Donald Trump gave us Trumpism at its best on Tuesday night. And that was useful because it gave us a view of the political movement he represents, without the clownish behavior.
The first thing we learned was that Trumpism is an utter repudiation of modern conservatism. For the last 40 years, the Republican Party has been a coalition of three tendencies. On Tuesday, Trump rejected or ignored all of them.
There used to be Republican foreign policy hawks, people who believed that it was in America’s interest to serve as a global policeman, actively preserving a democratic world order. Trump explicitly repudiated this worldview, drawing instead a sharp distinction between what’s good for America and what’s good for the rest of the world.
There used to be social conservatives, who believed that the moral fabric of the country had been weakened by secularism and the breakdown of the family. On Tuesday, Trump acted as if this group didn’t exist. He didn’t mention a single social issue — abortion, religious liberty, marriage, anything.
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Finally, there used to be fiscal hawks who worried about the national debt. Trump demolished these people, too, vowing a long list of spending programs and preservation of entitlement programs.
The Republicans who applauded Trump on Tuesday were applauding their own repudiation. They did it because partisanship is stronger than philosophy, but also because Reagan conservatism no longer applies to current reality.
The second thing we saw was how Trump’s ethnic nationalism emerges from the wreckage of the old GOP. Healthy U.S. political philosophies balance individualism and collectivism, personal freedom and communal cohesion.
The old Reagan conservatism was economic individualism restrained by social and religious traditionalism. Conservatives could embrace the creative destruction of the free market because they believed that the communal order could be held together by traditional morals and the collective attachments of family, church and local organizations.
But in the 1990s conservatism devolved from a flexible balance to a crude anti-government philosophy, the Leave Us Alone coalition. Republicans talked as if Americans’ problem was they were burdened by too many restraints and the solution was to get government off their backs.
That may have been true of the businessmen who make up the GOP donor class, but regular voters felt adrift and uprooted, untethered and exposed. Regular Republicans didn’t want more freedom and more risk in their lives. They wanted more protection and security. They wanted a father figure government that would protect them from the disruptions of technological change and globalization.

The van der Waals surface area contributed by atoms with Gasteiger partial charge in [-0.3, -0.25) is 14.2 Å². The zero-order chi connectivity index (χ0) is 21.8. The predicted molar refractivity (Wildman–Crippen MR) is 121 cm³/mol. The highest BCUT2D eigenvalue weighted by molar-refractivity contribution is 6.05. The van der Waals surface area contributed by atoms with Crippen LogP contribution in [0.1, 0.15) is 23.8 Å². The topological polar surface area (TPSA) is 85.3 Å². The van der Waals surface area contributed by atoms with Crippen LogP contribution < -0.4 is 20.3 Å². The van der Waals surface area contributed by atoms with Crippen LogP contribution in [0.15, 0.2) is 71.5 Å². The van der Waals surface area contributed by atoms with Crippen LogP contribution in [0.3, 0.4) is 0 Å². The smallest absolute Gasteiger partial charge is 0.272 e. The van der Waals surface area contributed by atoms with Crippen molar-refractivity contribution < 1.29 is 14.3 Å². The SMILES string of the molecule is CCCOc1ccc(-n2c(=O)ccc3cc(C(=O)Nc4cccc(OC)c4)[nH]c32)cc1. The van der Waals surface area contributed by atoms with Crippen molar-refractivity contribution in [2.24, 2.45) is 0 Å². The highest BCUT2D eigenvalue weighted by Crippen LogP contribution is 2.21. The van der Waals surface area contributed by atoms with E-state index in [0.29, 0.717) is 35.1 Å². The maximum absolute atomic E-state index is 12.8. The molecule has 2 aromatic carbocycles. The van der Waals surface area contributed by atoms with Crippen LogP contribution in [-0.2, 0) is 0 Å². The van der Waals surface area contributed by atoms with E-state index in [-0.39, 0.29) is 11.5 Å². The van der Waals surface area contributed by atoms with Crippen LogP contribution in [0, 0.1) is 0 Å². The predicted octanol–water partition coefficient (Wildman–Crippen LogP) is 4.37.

Donald Trump came along and offered them exactly that kind of strong government. He is not offering compassionate government, the way a Democrat might, but he is offering forceful government.
Trump would use big government to crack down on enemies foreign and domestic. He’d use government to create millions of jobs for infrastructure projects. He’d use government to force or bribe corporations to locate plants here – the guarded order of national corporatism over the wide-open riskiness of free-market capitalism.
The third thing we learned is that much of Trump’s policy agenda contradicts his core philosophy. Trumpism is all about protection, security and order. But many of Trump’s policies would introduce more risk into people’s lives, not less.
Trump’s health care plan – tax credits and health saving accounts – would increase choice, instability and risk for individual health care consumers. His school-choice ideas might make for more competitive education markets, but they would also increase risk and insecurity for individual consumers.
It’s likely that Republican voters will simply reject these proposals. They’ve got enough risk in their lives. It’s quite likely that large elements of the Trump agenda will go down in flames because they go against what the country wants and even against his own core brand.
Fourth, Trump’s speech on Tuesday offered those of us who want to replace him an occasion to ask the big question: How in the 21st century should government unleash initiative and dynamism while also preserving order? Trump’s answer: Nationalize intimidation but privatize compassion. Don’t look to government to offer a warm hand; look to it to confront your enemies with a hard fist.
Human development research offers a different formula: All of life is a series of daring adventures from a secure base. If government can create a framework in which people grow up amid healthy families, nurturing schools, thick communities and a secure safety net, then they will have the resources and audacity to thrive in a free global economy and a diversifying skills economy.
This is a response that is open to welfare state policies from the left and trade and macroeconomic policies from the free-market right – a single-payer health care system married to the flat tax.
The last thing Trump showed was this: We’re in a state of radical flux. Political parties can turn on a dime. At least that means it’s a time to think anew.